I spell out a bit more implications of this and other stories in a column going up on Peculiar People later this week. This post was mostly an outgrowth of that write-up.

    Comment by Ben P — August 14, 2012 @ 7:51 pm

  6. RobF, I’m curious about your comment. What do you see as the lessons here?

    Comment by Christopher — August 14, 2012 @ 8:51 pm

  7. Great questions, Amanda.

    Comment by WVS — August 14, 2012 @ 10:05 pm

  8. I loved it Ben! Where/when was he at the RLDS stage of his journey?

    Comment by Tod Robbins — August 14, 2012 @ 10:55 pm

  9. Interesting stuff, Ben. Look forward to seeing the rest at Peculiar People.

    Comment by Ryan T. — August 14, 2012 @ 11:54 pm

  10. Ben, I love how you connected Tullidge to the larger trends going on in the Anglo-American world–and I’m thinking of your reference to imperialism. It sounds like he can be a poster child for a lot that was happening at the time, not just Mormonism.

    Comment by Nate R. — August 15, 2012 @ 6:59 am

  11. Nate: indeed. You just spelled out the thesis for the larger project!

    Comment by Ben P — August 15, 2012 @ 8:43 am

  12. Although I’ve formed my impressions of Tullidge from just a few sources, I think one of his great strengths was that he liked people, and was very interested by them. Could the social capital created by that trait have smoothed over some of the lesser doctrinal differences?

    Comment by Amy T — August 15, 2012 @ 8:49 am

  13. Great talk. The image of you plagiarizing you caused my brain to short-circuit in a sort of metatextual time bubble-on-bubble sort of way.

    Comment by smb — August 15, 2012 @ 10:35 am

  14. Interesting post. I’ve run into Tullidge a few times in my research, but I’ve never looked too deeply into his writing. At the recent Association for Mormon Letters conference, Eric Samuelsen presented an excellent paper on Tullidge’s plays. It’d be worth listening to when the recordings of the conference are put online.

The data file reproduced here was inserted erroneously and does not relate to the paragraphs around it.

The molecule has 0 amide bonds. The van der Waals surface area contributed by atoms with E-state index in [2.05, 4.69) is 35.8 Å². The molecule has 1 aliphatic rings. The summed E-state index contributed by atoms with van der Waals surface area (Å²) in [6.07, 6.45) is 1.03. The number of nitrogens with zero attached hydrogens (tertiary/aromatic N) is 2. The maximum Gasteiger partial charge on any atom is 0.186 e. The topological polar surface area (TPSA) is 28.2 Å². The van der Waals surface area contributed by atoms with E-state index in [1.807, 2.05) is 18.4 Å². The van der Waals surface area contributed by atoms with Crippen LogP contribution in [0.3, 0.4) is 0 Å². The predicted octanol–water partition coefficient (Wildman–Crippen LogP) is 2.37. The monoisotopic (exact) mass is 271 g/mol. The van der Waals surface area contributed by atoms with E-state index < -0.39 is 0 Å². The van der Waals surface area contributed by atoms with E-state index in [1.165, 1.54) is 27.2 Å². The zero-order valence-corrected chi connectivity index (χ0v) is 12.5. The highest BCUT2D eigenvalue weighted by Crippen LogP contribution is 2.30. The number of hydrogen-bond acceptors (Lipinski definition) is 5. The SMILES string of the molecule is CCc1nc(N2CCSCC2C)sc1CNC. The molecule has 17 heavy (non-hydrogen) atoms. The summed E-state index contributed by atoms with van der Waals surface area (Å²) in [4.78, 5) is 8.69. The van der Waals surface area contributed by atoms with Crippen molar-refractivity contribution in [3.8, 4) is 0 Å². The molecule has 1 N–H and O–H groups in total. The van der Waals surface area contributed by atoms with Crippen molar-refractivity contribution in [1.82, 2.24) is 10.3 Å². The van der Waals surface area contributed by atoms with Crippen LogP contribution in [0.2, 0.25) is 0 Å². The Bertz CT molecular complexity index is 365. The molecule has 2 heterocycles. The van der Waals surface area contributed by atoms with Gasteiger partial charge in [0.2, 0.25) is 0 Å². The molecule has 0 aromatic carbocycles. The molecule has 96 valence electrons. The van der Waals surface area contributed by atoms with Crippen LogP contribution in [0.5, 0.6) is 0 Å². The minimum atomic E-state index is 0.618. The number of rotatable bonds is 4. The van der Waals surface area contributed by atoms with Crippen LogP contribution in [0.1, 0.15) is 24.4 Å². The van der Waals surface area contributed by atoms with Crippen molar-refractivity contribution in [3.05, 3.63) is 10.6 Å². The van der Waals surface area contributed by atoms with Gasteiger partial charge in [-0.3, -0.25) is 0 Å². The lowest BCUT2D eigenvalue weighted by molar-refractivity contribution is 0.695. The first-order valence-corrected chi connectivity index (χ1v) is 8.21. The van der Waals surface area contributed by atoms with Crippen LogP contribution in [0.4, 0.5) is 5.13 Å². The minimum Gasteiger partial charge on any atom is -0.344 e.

Comment by Scott Hales — August 15, 2012 @ 11:55 am

  15. Ben– In your research did you find anything that suggested that his book, Women of Mormondom was actually written by Eliza R. Snow? I had always heard that she wrote that under his name.

    Comment by Deila — August 17, 2012 @ 12:04 pm

  16. Just realized I haven’t responded to all the commenters. My bad.

    Amanda: those are especially important questions, and are actually the driving concepts behind my current tangential interest in the idea of a “cultural Mormon” in the LDS tradition. The study of schisms and heterodoxy, of course, is always a study of how orthodoxy is developed, defined, and defended. More on this later.

    Joey: yes, that is a fascinating comparison. I love those case studies that can balance both individual circumstances/personalities with broader issues of cultural expectations and assumptions at play.

    Tod: his sojourn with the RLDS church was short but influential. He was converted by Josephite missionaries around 1880, moved to Independence, re-wrote his JS biography as an RLDS tract, was sent back to Utah to convert other Brighamites, but then re-converted back to Utah Mormonism and remained there until death. Those are the bare bones.

    Amy: I definitely think that is in play. He was certainly one to befriend people in powerful positions, no matter where he was. His correspondence with Brigham Young, for example, is long and fascinating, and it probably led to him having more leeway in what he could say while he was in New York.

    Scott: Thanks for the heads up; I’ll definitely watch out for Samuelsen’s work.

    Deila: Snow helped Tullidge, but almost all of WoM is written by Tullidge himself. The driving concepts, frameworks, and ideas were found in his writings a decade before he wrote the book, which was more of a collection and expansion of previous editorials. Claudia Bushman briefly touches on this in her Tullidge article, but there really isn’t much evidence for Snow being more than an assistant figure.

    Oh, and thanks, Christopher and Ryan.

    Comment by Ben P — August 17, 2012 @ 3:12 pm